DE TACO CHARLTON

Q: What made the culture at the Chiefs attractive, and what did college teammate Frank Clark tell you about the team?

CHARLTON: “Yeah, it was a place I was looking forward to coming sort of right off waivers. So, once I cleared, me and Frank were on the phone, we were talking. Like I said, that’s why nothing else mattered to me, money-wise, nothing really mattered. I just wanted to play football, wanted to go to a good situation where I could play some good football and feel like I could add myself to a good defense.”

Q: With the opportunity to join the defending Super Bowl champions, and knowing that team continuity might be very important this upcoming season, how have you used this quarantine time to improve yourself as a player?

CHARLTON: “The good thing with me is I’ve got a home gym. I was able to add more to my home gym, and I’m still able to get a good amount of work in. And then my d-line coach is still out here in Dallas, so I’m still able to train and get a lot of work in during my quarantine. So, I’m staying in the house as much as possible, but I can work out in the house and still get a lot of work in, which is a good benefit for me.”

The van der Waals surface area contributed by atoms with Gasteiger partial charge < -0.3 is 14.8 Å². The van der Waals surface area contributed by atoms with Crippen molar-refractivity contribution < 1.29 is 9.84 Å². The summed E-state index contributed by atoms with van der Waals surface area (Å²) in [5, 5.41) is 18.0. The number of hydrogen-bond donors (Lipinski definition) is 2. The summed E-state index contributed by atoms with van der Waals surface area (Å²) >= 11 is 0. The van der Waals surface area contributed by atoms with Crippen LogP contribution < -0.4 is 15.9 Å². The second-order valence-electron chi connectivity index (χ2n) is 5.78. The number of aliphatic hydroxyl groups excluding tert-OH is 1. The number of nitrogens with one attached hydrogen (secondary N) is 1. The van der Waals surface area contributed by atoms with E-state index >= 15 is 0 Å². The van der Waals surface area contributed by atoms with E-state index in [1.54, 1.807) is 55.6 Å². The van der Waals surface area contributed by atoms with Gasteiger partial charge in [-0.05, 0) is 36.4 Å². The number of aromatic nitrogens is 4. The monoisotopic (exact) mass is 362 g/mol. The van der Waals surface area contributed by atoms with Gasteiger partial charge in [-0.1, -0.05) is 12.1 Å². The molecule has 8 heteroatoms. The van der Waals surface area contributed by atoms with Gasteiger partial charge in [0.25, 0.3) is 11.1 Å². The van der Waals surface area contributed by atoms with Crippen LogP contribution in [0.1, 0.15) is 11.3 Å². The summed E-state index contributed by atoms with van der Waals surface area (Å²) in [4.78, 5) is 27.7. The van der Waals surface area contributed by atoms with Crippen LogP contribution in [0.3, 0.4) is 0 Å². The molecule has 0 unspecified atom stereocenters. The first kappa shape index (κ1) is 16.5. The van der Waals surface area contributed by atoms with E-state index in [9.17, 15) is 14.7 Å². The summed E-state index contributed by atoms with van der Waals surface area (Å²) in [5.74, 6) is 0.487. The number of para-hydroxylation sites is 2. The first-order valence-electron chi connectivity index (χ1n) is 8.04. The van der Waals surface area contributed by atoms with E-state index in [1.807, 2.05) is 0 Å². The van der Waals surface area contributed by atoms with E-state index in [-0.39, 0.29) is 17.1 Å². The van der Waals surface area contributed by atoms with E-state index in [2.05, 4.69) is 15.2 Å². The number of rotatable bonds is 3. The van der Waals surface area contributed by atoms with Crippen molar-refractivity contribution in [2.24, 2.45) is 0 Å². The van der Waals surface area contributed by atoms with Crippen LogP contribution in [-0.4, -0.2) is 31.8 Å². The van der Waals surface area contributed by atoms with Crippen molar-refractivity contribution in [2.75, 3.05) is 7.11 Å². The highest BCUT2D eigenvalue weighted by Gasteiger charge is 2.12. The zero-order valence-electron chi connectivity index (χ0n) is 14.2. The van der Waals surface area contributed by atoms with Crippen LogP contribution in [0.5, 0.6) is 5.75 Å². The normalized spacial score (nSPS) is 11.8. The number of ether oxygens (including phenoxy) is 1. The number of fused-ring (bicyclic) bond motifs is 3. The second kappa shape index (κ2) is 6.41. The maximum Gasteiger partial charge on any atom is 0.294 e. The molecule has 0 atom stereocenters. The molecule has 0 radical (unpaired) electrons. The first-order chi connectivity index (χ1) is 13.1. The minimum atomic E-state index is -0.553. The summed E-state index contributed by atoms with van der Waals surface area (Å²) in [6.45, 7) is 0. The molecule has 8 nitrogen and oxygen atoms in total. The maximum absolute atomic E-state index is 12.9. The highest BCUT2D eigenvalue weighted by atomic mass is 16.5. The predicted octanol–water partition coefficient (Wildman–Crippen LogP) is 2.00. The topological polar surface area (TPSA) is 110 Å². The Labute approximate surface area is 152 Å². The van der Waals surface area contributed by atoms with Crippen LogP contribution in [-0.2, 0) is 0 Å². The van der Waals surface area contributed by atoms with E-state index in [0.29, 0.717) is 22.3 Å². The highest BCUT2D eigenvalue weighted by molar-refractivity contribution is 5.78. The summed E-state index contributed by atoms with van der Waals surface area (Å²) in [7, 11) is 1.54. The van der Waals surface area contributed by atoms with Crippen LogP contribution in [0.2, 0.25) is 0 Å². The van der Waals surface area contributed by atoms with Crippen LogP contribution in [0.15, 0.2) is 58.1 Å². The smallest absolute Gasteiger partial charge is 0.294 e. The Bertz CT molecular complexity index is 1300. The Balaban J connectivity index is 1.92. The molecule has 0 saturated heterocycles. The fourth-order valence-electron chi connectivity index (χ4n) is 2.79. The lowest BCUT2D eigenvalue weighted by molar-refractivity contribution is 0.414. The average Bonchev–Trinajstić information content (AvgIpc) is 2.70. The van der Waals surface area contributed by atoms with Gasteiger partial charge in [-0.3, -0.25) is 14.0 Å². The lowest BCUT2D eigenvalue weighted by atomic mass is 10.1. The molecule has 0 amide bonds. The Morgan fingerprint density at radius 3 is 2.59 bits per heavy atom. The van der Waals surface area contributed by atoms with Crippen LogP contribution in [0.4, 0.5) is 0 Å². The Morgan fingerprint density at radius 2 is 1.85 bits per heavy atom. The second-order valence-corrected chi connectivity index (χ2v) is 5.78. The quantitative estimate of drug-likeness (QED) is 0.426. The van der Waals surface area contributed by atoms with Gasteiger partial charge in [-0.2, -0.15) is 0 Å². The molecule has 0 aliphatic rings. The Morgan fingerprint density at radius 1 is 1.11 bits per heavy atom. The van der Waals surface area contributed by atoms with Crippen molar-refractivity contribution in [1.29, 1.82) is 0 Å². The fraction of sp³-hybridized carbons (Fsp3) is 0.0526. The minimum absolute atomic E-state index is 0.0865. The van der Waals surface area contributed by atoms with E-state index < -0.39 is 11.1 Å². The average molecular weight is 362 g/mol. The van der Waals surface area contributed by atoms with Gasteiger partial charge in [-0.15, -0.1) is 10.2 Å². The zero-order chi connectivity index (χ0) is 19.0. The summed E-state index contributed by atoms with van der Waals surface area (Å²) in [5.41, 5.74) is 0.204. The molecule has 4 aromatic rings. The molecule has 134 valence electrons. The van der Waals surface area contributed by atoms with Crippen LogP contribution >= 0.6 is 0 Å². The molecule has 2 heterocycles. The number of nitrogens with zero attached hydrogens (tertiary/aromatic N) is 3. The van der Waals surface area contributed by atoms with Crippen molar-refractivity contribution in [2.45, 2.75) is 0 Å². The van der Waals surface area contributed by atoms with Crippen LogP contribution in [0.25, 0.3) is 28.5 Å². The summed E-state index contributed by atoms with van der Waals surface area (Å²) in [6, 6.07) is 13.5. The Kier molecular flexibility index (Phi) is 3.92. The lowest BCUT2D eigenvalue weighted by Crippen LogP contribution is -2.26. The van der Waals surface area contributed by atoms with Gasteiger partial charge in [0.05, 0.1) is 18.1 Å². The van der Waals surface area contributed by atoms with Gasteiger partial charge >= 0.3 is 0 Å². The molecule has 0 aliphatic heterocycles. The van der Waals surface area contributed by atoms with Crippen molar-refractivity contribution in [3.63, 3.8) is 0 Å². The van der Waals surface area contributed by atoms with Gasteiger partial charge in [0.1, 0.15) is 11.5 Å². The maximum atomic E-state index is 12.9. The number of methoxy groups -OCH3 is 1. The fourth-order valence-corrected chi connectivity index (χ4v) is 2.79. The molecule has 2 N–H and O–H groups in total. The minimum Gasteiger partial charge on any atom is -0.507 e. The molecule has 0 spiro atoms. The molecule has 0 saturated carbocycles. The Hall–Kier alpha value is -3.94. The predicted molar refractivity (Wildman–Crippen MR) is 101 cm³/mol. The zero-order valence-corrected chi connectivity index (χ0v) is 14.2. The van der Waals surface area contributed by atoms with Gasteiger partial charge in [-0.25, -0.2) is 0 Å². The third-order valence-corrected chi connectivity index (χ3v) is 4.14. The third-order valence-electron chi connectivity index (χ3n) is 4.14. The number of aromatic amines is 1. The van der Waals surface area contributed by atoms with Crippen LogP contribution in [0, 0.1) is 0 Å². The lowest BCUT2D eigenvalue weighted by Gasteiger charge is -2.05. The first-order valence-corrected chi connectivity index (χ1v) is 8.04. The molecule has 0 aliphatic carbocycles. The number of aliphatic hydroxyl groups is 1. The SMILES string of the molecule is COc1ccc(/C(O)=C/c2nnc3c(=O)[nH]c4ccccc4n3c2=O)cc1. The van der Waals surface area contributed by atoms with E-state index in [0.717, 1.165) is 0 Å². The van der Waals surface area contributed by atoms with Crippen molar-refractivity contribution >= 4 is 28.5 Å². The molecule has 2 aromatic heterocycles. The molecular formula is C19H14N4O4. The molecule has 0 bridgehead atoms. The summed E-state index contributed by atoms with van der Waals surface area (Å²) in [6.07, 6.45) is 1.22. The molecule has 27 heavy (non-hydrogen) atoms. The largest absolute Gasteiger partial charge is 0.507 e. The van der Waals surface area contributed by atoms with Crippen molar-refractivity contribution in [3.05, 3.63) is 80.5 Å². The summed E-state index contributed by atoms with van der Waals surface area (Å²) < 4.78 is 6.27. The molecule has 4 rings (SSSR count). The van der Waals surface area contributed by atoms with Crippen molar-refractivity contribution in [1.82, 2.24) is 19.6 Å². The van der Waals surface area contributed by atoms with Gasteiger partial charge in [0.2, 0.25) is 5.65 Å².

Q: What do you know Defensive Coordinator Steve Spagnuolo and his scheme? Have you heard anything that you like or is attractive to you? Or was this more about joining the organization overall?

CHARLTON: “It was everything about the organization, from hearing how great of a coach (Head) Coach Reid is. Then once I talked to Frank, he told me how great of a coach (Defensive Coordinator) Coach Spags (Steve Spagnuolo) is, how great of a person he is, and how I’d like to play for him. That’s all I needed. Once I saw that, once I got the chance myself to talk to him and talk to (Run Game Coordinator/Defensive Line) Coach (Brendan) Daly, I was all comfortable with coming here and excited to see what I can bring here to Kansas City.”